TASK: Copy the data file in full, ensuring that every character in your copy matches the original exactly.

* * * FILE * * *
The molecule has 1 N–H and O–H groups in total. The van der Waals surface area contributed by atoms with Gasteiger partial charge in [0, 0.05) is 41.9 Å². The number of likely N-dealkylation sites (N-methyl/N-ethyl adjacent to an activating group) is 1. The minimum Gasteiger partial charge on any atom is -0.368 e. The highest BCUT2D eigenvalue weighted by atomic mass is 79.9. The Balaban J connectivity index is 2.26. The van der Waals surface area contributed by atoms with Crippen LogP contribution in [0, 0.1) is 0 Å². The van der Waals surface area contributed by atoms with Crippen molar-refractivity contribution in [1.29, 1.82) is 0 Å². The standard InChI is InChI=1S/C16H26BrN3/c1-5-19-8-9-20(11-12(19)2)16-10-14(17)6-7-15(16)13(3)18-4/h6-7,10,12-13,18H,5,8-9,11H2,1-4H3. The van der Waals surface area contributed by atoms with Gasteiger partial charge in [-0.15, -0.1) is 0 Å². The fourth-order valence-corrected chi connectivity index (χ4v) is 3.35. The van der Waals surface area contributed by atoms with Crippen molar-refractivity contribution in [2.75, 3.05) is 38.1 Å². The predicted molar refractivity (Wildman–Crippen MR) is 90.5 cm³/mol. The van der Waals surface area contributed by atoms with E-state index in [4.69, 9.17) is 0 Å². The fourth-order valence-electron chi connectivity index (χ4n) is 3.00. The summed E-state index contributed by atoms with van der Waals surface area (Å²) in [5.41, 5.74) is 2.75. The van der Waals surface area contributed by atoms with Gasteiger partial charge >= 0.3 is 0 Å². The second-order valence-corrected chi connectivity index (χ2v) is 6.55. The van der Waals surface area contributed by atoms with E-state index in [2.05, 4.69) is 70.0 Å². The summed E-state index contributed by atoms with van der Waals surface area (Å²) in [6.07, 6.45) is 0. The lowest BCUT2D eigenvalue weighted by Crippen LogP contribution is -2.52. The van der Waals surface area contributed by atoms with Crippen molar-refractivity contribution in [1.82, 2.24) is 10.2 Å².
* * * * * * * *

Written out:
The molecule has 1 N–H and O–H groups in total. The van der Waals surface area contributed by atoms with Gasteiger partial charge in [0, 0.05) is 41.9 Å². The number of likely N-dealkylation sites (N-methyl/N-ethyl adjacent to an activating group) is 1. The minimum Gasteiger partial charge on any atom is -0.368 e. The highest BCUT2D eigenvalue weighted by atomic mass is 79.9. The Balaban J connectivity index is 2.26. The van der Waals surface area contributed by atoms with Crippen LogP contribution in [0, 0.1) is 0 Å². The van der Waals surface area contributed by atoms with Crippen molar-refractivity contribution in [1.29, 1.82) is 0 Å². The standard InChI is InChI=1S/C16H26BrN3/c1-5-19-8-9-20(11-12(19)2)16-10-14(17)6-7-15(16)13(3)18-4/h6-7,10,12-13,18H,5,8-9,11H2,1-4H3. The van der Waals surface area contributed by atoms with Gasteiger partial charge in [-0.15, -0.1) is 0 Å². The fourth-order valence-corrected chi connectivity index (χ4v) is 3.35. The van der Waals surface area contributed by atoms with Crippen molar-refractivity contribution in [2.75, 3.05) is 38.1 Å². The predicted molar refractivity (Wildman–Crippen MR) is 90.5 cm³/mol. The van der Waals surface area contributed by atoms with E-state index in [4.69, 9.17) is 0 Å². The fourth-order valence-electron chi connectivity index (χ4n) is 3.00. The summed E-state index contributed by atoms with van der Waals surface area (Å²) in [5.41, 5.74) is 2.75. The van der Waals surface area contributed by atoms with Gasteiger partial charge >= 0.3 is 0 Å². The second-order valence-corrected chi connectivity index (χ2v) is 6.55. The van der Waals surface area contributed by atoms with E-state index in [2.05, 4.69) is 70.0 Å². The summed E-state index contributed by atoms with van der Waals surface area (Å²) in [6.07, 6.45) is 0. The lowest BCUT2D eigenvalue weighted by Crippen LogP contribution is -2.52. The van der Waals surface area contributed by atoms with Crippen molar-refractivity contribution in [1.82, 2.24) is 10.2 Å².